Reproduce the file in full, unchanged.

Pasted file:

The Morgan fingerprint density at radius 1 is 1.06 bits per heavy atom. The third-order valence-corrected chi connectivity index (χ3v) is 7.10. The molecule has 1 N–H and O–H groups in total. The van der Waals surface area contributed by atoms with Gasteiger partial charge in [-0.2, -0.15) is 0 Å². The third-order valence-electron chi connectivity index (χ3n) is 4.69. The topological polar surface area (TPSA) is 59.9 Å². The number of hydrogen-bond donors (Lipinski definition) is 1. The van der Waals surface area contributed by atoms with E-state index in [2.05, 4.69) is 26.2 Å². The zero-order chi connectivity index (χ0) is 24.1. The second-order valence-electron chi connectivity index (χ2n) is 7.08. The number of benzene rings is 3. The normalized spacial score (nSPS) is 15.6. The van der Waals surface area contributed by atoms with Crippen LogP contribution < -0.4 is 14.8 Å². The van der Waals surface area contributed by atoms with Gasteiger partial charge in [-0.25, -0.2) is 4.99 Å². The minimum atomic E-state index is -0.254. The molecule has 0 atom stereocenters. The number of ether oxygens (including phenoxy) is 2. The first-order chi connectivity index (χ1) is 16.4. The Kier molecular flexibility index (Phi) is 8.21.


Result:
The Morgan fingerprint density at radius 1 is 1.06 bits per heavy atom. The third-order valence-corrected chi connectivity index (χ3v) is 7.10. The molecule has 1 N–H and O–H groups in total. The van der Waals surface area contributed by atoms with Gasteiger partial charge in [-0.2, -0.15) is 0 Å². The third-order valence-electron chi connectivity index (χ3n) is 4.69. The topological polar surface area (TPSA) is 59.9 Å². The number of hydrogen-bond donors (Lipinski definition) is 1. The van der Waals surface area contributed by atoms with E-state index in [2.05, 4.69) is 26.2 Å². The zero-order chi connectivity index (χ0) is 24.1. The second-order valence-electron chi connectivity index (χ2n) is 7.08. The number of benzene rings is 3. The normalized spacial score (nSPS) is 15.6. The van der Waals surface area contributed by atoms with Crippen LogP contribution < -0.4 is 14.8 Å². The van der Waals surface area contributed by atoms with Gasteiger partial charge in [-0.25, -0.2) is 4.99 Å². The minimum atomic E-state index is -0.254. The molecule has 0 atom stereocenters. The number of ether oxygens (including phenoxy) is 2. The first-order chi connectivity index (χ1) is 16.4. The Kier molecular flexibility index (Phi) is 8.21.